The surveys were used as an opportunity to gather information and then share it. Survey teams distributed health information, including facts about how to stop the spread of hepatitis A. In January, an outbreak of the disease hit the homeless populations especially hard.

“We try to engage vulnerable people with sensitivity to the trauma they’ve suffered,” Henwood said. “People on the streets are guarded. If they understand what we are trying to do, we are more likely to earn their trust.”

Analyzing the data

Data from the homeless count is analyzed by the USC Schaeffer Center for Health Policy and Economics. Experts like Patricia St. Clair, director of the center’s Data Core, break the numbers into categories that help LAHSA understand how best to allocate resources and serve the homeless population.

“I like to see what stories the data tells,” St. Clair said. “This project really inspires me because it’s a huge problem here in Los Angeles. Whatever we can do to help to solve it, that makes it easy to get motivated to do this work.”

For months, St. Clair and her colleagues are buried in data, categorizing and dividing it to understand key components of the homeless population including age, race, ethnicity, chronic mental or physical health problems, HIV status, veteran status and the length of time persons have experienced homelessness.

Services received, including Medicaid, food stamps and general relief, are also examined, along with the reasons for homelessness. Common factors include unemployment or other financial issues, family conflict and disabling chronic conditions.

USC pushes for solutions

The USC initiative to end homelessness has strengthened since it was launched two years ago.

Earlier this year, the USC Price Center for Social Innovation launched the Homelessness Policy Research Institute, a partnership with United Way of Greater Los Angeles. Harnessing talent from more than 30 policymakers and experts from the fields of social services, real estate, economics, housing, health care and social services, the institute will deliver rapid-response policy research to help service providers on the front lines.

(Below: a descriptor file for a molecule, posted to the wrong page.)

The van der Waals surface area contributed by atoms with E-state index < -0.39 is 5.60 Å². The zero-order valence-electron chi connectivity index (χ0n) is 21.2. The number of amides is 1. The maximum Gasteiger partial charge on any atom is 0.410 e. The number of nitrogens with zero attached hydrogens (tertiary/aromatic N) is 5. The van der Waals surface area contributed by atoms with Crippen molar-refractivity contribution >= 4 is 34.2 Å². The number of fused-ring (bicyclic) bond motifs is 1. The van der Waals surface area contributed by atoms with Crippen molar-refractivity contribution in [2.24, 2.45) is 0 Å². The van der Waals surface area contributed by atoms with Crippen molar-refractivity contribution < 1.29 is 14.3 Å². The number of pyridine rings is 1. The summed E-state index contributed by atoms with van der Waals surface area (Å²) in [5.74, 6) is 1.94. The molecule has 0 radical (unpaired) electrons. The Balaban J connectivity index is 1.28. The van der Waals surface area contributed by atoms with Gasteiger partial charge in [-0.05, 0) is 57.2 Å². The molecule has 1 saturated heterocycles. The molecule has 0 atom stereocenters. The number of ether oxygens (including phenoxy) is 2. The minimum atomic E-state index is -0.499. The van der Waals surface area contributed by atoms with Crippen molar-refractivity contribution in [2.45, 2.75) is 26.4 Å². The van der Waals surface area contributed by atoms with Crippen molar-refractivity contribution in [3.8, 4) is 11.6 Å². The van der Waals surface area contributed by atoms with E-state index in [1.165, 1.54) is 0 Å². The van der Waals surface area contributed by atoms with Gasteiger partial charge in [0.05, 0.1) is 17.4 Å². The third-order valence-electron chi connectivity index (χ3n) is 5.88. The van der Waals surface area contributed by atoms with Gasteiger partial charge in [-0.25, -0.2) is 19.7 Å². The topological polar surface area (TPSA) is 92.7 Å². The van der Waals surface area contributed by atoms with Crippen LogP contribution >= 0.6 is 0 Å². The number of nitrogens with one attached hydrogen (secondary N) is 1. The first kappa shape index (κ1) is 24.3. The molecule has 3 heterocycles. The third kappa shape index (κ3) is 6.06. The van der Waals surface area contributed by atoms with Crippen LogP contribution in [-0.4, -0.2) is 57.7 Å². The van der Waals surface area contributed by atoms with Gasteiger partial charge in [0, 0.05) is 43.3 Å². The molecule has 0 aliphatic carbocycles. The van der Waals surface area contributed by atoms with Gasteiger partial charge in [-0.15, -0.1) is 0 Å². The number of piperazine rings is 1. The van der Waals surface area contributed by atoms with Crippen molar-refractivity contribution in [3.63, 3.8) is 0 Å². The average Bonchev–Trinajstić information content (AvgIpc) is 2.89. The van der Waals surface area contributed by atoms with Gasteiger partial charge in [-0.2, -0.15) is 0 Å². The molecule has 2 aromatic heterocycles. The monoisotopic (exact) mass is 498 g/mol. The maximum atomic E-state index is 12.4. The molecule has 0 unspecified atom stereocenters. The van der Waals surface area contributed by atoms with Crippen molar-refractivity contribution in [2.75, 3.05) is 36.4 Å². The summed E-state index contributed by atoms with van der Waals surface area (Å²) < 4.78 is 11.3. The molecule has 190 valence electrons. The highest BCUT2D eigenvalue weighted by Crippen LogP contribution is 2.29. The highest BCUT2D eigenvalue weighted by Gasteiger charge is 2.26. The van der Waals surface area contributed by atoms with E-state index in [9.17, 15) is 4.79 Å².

“The urgent need to reduce the number of individuals experiencing homelessness in Los Angeles County requires a new model of collaboration between researchers and policymakers,” said Gary Painter, the director of the institute, when its launch was announced.

In April, the university hosted its second Summit on Ending Homelessness. Researchers, service providers, local government officials, community activists, and business leaders exchanged ideas and pitched new solutions.

“The summit brought together an amazingly diverse mix of 400 people who care about homelessness,” said Brenda Wiewel, director of USC’s initiative to eliminate homelessness. “They met collaborators, adding new partners and coming up with promising approaches. They also got a good dose of inspiration to maintain the momentum needed to end homelessness.”

Causes of homelessness persist

Still, three-fourths of people experiencing homelessness in Los Angeles County are unsheltered. The forces that drive homelessness are unabated. The county needs more than a half-million affordable housing units, and L.A. is among of the country’s least affordable housing markets.

“The most recent census of homeless people in Los Angeles shows the problem remains frustratingly high,” said Michael Cousineau, professor of clinical preventative medicine at the Keck School of Medicine of USC and an expert in the health needs of homeless populations. “A complex array of social policies must be enacted and implemented encompassing housing, health, job creation, addiction treatment and mental health care, along with a system to connect people to what they need to rebuild their lives.”